Can fashion create a better future? A new show surveys the inspiring possibilities that emerge when creativity and technology join forces.
The past few years have been rich in fashion-based exhibitions: from the sell-out Alexander McQueen exhibition Savage Beauty (2015) and the comprehensive and prescient David Bowie Is (2013) at the V&A, to The Fashion World of Jean-Paul Gaultier at the Barbican (2014) and Dries van Noten: Inspirations (2014) at Musée des Arts Décoratifs, Paris. The popularity of these shows demonstrates an entrenched interest in high-end fashion and its increasing accessibility. Utopian Bodies, an exhibition of over 200 objects, images, and videos at Stockholm’s Liljevalchs konsthall, explores both the wide-reaching appeal of fashion and its future. Technology has facilitated new methods of production, such as 3D printing, as well as new ways of incorporating such advances into the garment itself. Complemented by an emphasis on sustainability and craft, the interdisciplinary nature of fashion and design is presented through 11 specific themes set by curators Sofia Hedman and Serge Martynov.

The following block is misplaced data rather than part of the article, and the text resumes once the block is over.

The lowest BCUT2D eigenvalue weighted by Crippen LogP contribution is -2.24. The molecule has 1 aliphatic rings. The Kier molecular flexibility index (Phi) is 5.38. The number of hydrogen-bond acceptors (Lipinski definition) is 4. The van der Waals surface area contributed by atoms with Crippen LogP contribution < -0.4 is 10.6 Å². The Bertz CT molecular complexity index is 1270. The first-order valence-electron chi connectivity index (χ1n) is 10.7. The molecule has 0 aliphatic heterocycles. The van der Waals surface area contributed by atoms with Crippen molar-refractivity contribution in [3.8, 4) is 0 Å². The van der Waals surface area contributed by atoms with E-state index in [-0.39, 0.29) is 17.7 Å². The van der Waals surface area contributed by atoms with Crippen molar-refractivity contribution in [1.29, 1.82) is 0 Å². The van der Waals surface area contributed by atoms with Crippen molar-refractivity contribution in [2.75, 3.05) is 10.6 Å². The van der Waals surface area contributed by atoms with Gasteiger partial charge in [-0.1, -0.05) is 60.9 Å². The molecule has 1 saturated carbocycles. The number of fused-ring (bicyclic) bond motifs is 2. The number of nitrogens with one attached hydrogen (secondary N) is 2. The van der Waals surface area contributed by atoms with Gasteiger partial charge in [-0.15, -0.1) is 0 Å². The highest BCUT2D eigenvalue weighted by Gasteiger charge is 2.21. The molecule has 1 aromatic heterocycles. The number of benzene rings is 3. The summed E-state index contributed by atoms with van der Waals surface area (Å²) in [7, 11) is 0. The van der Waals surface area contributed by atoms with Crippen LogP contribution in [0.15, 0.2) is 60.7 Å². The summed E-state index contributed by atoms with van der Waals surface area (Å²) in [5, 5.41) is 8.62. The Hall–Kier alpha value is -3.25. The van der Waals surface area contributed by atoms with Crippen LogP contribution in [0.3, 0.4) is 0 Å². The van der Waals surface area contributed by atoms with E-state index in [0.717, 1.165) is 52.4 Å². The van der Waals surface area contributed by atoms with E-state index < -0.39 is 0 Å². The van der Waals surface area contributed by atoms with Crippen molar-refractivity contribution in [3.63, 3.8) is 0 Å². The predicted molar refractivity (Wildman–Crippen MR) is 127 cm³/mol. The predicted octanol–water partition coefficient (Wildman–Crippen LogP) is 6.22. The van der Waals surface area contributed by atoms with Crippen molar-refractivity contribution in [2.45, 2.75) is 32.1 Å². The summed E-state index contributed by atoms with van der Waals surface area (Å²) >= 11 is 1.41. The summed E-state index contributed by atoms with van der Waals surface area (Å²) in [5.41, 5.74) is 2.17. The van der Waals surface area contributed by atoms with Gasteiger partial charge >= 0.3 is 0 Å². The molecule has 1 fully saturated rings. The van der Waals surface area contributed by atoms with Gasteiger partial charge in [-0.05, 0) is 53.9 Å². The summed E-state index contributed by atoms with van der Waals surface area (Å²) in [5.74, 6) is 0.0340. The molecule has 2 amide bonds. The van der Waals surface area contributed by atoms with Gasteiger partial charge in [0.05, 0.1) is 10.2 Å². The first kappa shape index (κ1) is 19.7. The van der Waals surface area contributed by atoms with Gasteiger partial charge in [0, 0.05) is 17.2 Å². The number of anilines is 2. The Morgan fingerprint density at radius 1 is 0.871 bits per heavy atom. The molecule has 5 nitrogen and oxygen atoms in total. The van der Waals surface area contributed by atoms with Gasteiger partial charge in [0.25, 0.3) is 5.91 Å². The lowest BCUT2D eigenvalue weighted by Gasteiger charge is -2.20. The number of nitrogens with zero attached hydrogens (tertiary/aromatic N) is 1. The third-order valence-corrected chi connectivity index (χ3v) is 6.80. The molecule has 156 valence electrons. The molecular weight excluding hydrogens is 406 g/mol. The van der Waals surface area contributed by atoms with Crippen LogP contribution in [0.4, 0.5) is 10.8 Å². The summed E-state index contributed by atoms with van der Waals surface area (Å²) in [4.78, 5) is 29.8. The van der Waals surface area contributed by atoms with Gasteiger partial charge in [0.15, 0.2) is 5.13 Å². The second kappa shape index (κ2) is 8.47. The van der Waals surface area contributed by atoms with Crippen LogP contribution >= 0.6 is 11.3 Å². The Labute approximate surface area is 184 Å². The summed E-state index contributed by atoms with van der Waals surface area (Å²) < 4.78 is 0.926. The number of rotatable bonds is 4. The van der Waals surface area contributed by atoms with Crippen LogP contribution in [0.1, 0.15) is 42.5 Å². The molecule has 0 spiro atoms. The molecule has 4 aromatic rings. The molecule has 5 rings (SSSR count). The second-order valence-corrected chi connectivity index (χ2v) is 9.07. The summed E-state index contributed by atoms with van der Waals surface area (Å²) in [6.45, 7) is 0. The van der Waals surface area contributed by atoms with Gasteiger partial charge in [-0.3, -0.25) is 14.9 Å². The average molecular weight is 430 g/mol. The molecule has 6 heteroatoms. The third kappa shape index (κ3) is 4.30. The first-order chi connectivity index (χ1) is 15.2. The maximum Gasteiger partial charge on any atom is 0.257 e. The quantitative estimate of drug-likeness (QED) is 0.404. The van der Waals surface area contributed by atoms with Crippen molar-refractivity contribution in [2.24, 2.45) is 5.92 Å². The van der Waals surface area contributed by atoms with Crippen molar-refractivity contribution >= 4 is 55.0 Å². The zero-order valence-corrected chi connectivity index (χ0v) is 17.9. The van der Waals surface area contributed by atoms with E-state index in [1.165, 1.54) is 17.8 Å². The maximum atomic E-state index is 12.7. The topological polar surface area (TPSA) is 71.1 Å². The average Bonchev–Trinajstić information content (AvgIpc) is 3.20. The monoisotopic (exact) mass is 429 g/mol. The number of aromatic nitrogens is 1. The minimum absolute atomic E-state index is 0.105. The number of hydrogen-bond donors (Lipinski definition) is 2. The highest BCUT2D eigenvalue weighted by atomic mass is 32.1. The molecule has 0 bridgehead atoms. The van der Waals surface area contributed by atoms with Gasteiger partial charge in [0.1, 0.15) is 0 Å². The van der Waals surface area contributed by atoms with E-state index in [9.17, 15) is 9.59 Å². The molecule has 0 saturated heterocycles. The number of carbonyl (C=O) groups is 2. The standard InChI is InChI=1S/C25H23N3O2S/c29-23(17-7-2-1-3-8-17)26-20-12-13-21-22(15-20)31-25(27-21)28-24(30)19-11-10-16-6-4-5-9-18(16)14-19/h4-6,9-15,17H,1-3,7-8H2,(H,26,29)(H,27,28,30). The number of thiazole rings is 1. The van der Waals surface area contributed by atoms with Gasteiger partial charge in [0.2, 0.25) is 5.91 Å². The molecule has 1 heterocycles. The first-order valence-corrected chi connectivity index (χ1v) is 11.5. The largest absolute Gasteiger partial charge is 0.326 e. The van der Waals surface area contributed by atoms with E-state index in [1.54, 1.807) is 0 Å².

Hedman and Martynov have worked together for several years, a partnership which has garnered them scholarships and awards. Their understanding of the most prominent and innovative designers of the day is reflected in the wide range of artists included in Utopian Bodies. From films directed by Nick Knight/SHOWstudio to Viktor & Rolf’s Hana Bedtime Story ensemble from 2005, to Issey Miyake’s zero-waste King & Queen installation from the Spring/Summer 1999 A-POC collection, the featured work is impressive and engaging.